Here is my second EVER podcast! Some of you may remember my first ever podcast was also for one of my Syracuse classes. I don’t really remember what I put into that first podcast, but feel free to go and find out. I might go later. For this, newest installment I used much the same process as the first one. I opted to use GarageBand for recording and editing, because it was already on my computer. Though I do think I would like to experiment with Audacity when time isn’t quite so short. I like having skills with different software. GarageBand had updated since I used it last fall, so there was a little bit of a learning curve. I find its interface fairly user friendly, though I would definitely need to spend more time with it before calling myself proficient. Once I finished recording and snipping out the parts where I messed up, I exported my sound file and uploaded it to SoundCloud, which is what I used last time as well. Without further ado, here is my podcast!
I hope the monkey picture shows up. It’s a hardcore monkey that my brother got out of one of those toy vending machines at a diner one day. I have a whole series of photos of this monkey that he took while we were waiting for our food. It has nothing to do with my podcast; I just thought it would add a little color. Update: you can see the monkey I’m talking about if you go to the “Info” tab on the right of the embedded SoundCloud file!
I think podcasts are pretty cool, but I don’t really like making them — at least not alone. The podcasts I enjoy listening to the most are interview podcasts, or just conversational style podcasts with more than one person chatting as friends. This is probably due in part to the fact that this is the format of my favorite podcast ever, The Nerdist Podcast.
Podcasting is a great multimedia option for the library since it takes very few resources to produce a podcast. I think it probably took me about as long to write this blog post about both podcasting and QR codes as it did to record, edit and publish the entire podcast. Not bad at all. I see its potential mostly as a news outlet, but there is plenty of room for special-interest podcasts as well. This is something that a middle school or high school student library advisory board (haha, spells SLAB) could even take on themselves without too much supervision.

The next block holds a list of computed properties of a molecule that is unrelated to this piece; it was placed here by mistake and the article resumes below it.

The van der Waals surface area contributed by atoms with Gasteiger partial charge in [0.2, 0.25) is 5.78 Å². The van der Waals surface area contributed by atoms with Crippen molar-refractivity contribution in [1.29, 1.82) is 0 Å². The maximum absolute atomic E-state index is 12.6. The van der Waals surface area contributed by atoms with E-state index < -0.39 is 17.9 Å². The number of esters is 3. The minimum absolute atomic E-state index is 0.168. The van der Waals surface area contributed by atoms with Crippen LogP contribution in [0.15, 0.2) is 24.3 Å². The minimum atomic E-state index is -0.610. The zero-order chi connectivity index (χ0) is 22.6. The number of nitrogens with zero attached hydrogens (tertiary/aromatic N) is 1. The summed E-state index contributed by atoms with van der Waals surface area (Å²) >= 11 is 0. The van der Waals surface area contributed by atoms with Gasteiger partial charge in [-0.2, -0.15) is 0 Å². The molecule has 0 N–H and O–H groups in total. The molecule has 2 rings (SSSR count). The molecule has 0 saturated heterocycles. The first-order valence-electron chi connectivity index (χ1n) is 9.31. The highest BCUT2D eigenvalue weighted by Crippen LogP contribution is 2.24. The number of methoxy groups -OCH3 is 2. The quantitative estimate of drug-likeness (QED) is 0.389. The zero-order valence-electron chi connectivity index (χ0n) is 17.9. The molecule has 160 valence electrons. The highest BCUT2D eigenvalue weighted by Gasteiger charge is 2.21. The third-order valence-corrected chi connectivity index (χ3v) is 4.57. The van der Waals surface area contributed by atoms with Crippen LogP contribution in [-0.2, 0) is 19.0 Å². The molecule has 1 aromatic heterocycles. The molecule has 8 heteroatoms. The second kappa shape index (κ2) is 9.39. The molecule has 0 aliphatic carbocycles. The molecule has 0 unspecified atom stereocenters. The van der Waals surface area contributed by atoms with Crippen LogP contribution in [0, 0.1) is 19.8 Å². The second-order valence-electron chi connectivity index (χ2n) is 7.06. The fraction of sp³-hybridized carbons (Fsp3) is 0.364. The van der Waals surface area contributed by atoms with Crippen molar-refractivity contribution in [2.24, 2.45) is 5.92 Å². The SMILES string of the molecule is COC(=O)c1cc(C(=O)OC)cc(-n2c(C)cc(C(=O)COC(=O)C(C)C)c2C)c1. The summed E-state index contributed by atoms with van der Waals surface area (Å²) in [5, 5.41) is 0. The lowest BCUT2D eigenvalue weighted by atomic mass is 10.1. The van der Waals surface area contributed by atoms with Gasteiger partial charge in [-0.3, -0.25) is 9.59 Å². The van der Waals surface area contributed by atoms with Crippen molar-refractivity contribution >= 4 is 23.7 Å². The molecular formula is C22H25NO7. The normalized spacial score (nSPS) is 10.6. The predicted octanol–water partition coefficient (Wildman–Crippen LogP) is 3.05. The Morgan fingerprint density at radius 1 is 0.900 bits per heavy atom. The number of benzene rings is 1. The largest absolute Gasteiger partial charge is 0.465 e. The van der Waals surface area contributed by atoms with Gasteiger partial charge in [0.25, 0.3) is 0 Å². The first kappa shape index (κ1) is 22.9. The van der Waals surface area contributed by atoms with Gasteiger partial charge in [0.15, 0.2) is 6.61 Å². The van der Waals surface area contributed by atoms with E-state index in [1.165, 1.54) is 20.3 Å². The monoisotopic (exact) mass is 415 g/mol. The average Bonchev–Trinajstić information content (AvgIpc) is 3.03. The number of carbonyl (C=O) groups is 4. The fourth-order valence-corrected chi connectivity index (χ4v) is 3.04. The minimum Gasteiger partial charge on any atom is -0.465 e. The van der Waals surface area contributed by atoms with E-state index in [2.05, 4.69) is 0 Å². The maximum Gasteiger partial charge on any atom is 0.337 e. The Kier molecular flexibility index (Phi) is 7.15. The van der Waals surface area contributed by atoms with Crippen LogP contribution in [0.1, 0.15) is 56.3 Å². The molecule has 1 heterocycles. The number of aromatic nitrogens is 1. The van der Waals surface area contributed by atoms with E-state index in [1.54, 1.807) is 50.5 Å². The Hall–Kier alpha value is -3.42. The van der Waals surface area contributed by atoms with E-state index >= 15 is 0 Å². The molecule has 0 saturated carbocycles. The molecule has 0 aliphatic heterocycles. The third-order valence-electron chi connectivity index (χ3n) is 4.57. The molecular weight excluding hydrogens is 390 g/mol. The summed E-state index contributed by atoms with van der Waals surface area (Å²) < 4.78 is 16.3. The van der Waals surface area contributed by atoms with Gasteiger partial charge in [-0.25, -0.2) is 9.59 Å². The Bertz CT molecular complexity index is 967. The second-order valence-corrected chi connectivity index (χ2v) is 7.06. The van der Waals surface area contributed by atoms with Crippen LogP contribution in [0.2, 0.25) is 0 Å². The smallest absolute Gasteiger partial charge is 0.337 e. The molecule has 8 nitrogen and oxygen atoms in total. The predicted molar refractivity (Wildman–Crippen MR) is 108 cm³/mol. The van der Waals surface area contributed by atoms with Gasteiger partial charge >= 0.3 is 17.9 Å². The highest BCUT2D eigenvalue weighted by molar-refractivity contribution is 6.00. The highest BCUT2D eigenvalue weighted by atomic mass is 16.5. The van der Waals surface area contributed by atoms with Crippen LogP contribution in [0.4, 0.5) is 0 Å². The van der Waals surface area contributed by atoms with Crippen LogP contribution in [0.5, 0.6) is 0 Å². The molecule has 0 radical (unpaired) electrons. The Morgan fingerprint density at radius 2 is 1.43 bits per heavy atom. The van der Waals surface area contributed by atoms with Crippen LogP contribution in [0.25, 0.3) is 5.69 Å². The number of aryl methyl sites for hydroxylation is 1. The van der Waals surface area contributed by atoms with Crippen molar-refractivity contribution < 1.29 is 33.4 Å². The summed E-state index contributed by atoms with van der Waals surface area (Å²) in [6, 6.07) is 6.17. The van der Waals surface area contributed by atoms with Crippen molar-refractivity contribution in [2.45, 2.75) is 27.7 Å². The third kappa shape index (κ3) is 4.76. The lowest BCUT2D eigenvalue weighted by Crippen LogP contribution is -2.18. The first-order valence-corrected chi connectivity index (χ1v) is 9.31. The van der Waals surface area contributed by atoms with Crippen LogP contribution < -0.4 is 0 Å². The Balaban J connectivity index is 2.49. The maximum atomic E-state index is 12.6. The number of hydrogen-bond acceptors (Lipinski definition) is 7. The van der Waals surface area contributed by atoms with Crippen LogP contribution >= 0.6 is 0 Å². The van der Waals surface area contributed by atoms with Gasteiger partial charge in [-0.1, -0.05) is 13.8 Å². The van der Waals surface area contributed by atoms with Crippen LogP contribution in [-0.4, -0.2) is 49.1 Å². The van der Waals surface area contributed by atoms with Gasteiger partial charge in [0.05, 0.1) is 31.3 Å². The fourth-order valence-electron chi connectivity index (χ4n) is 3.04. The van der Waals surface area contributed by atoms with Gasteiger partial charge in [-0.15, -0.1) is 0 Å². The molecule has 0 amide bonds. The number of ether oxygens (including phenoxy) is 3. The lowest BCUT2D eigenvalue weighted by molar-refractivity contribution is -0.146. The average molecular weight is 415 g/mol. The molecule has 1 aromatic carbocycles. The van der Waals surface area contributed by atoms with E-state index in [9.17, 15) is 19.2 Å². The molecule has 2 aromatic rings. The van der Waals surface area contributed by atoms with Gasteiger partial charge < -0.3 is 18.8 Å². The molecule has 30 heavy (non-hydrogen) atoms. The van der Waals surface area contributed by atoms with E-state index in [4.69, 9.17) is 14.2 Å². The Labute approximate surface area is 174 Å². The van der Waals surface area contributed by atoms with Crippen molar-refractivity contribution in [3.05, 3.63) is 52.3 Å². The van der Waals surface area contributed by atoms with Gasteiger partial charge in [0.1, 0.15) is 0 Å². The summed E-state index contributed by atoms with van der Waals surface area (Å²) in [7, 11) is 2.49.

Of course, as Professor Arnone mentioned in our module this week, podcasting is not that accommodating for those with hearing impairments, but accommodations could be made in the form of transcriptions. I also like that SoundCloud visualizes the sound waves of each file that it plays. Everyone’s vocal modulations are unique, so this could be an interesting way for someone with a hearing impairment to still experience a portion of the spoken podcast. If the transcription came along with time markers, a student with a hearing impairment might even be able to follow along with the sound visualization.
I have found, since learning of QR codes in another (read: every other) library class, that they are a little eye-rolly. Some people hate QR codes with a fiery passion of a thousand suns, and some people want to put QR codes on everything. I fall somewhere in between. There is certainly a time and place for a QR code. For example, I found that it isn’t that effective to create a QR code to a custom Google map, because currently custom Google maps don’t work that well on mobile devices, which are the most common things that people will be using to snap QR codes. However, I think it would be cool to tuck QR codes in little nooks and crannies of a school library that lead to things like book suggestions or little happy messages.
QR Codes are good for scavenger hunts as well where they could link to clues. They’re also good for linking to sources for hanging artwork, such as the artist’s website. I once was at a quilt show and someone had quilted a QR Code and it linked to the title of the work. Here is a picture of it, and it even still scans!